11. Birdman - The movie that ranks so low on everyone's list because nobody saw it (raises hand), and those who did couldn't figure it out.  But make a movie about actors who don't understand their careers or the industry, and...

12. 12 Years a Slave - I remember reading some insider on the net who went to the premiere screening, and saw one woman who was acting like a typical obnoxious inattentive cellphone-tapper in the seat in front of him--He leaned over and asked her not to, and it turned out to be Madonna, who told him to mind his own business...."Slavedriver!"  That story iconically sums up in ONE WORD why this movie won, and why hundreds of white Hollywood people who self-indulgently imagined themselves "persecuted" for any particular special-snowflake reason, suddenly identified with black slaves brought from Africa, or at least the white abolitionists.  At least they didn't try to sing spirituals, while they were at it.

13. Slumdog Millionaire - The movie that created the Ten-Nomination Rule, when we all realized we were stuck with this one, because rules wouldn't allow "Wall-E" to whoop its hinder in a fair fight.  The movie that also proved that nobody really CARES about Bollywood as much as Indian-heavy London or LA are convinced the rest of us probably might.

14. Million Dollar Baby - (Or "When in doubt give it to Clint Eastwood, he's a serious guy.")

15. A Beautiful Mind - See listing on "Return of the King"...No, seriously, what did they put in the punch, that we all thought an Akiva Goldsman script was "compelling and mindbending" for those key three voting months?--And then everyone had to backpedal and say "Oh, well, Fellowship...We should wait and give it to the whole trilogy, for symbolic value."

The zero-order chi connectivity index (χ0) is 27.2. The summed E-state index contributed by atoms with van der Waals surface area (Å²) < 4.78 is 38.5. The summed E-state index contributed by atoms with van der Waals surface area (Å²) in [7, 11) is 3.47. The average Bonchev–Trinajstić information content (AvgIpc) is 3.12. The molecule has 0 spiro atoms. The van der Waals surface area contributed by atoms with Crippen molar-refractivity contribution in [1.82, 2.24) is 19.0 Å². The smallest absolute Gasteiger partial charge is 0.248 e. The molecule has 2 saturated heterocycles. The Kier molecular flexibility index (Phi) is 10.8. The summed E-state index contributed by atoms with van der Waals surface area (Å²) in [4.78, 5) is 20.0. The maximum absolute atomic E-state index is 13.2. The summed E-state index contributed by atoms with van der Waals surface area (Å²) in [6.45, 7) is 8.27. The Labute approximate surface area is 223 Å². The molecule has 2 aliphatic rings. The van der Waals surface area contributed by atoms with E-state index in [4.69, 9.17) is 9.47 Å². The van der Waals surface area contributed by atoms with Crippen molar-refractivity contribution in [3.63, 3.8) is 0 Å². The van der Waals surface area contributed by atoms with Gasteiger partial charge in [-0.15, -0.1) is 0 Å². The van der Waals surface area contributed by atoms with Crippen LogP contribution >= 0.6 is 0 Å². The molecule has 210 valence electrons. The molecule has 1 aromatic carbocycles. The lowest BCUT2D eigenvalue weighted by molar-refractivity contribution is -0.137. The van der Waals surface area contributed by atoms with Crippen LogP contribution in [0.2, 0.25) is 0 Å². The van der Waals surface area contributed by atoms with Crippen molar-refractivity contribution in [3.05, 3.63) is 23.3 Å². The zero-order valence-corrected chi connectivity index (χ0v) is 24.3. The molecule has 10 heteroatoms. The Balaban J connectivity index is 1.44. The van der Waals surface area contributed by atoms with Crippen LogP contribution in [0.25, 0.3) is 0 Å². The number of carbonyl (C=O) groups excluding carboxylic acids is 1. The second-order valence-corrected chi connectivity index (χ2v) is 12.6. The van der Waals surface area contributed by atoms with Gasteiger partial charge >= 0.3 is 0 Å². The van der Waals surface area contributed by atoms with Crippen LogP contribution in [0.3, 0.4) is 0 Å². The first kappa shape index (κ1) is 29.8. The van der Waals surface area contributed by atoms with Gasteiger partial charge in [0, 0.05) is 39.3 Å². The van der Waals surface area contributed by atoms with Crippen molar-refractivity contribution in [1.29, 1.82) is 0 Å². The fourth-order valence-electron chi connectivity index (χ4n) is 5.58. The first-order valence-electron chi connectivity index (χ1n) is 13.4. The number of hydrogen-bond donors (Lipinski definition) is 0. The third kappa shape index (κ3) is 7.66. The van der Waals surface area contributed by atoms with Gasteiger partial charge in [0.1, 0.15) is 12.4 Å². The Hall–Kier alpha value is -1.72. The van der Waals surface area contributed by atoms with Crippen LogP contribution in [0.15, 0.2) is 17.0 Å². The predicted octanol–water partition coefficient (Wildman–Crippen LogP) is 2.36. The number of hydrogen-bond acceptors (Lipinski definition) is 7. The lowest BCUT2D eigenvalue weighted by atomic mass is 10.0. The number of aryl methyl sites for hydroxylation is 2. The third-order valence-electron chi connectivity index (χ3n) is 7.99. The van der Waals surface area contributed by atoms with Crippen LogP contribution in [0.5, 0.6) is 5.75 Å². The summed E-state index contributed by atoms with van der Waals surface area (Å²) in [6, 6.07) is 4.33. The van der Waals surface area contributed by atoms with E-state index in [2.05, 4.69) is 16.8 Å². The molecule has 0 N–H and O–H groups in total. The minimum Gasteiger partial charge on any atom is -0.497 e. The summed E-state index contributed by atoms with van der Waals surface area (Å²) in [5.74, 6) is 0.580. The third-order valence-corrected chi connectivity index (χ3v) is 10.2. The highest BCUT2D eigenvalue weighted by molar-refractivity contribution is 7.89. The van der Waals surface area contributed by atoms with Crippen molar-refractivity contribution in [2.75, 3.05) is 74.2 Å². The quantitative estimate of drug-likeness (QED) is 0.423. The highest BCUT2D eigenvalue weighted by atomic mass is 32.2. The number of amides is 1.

16. Crash - Hooooo-ee.  The movie that still shortlists the Bottom Five for "Worst Picture Winner of all Time", and reminded us why there are more LA voters in the Academy than NY voters--With "Babel" and "Little Children" the next year, Crash helped coin the term "Conscience-porn", creating early-00's stories of how one tragedy brings separate-subplot rich self-satisfied yuppies together to discover how We're All Interconnected, so that contentedly isolated LA voters can pretend they understand what the NY voters went through with 9/11 without actually having anything happen to them on their safe, sun-kissed coast.  Either way, the Gay Movie loses every year, so there was no way in hell it was going to go to the cowboy one.

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1.) Slumdog Millionaire... probably the most entertaining of the bunch and the closest Hollywood ever got to Bollywood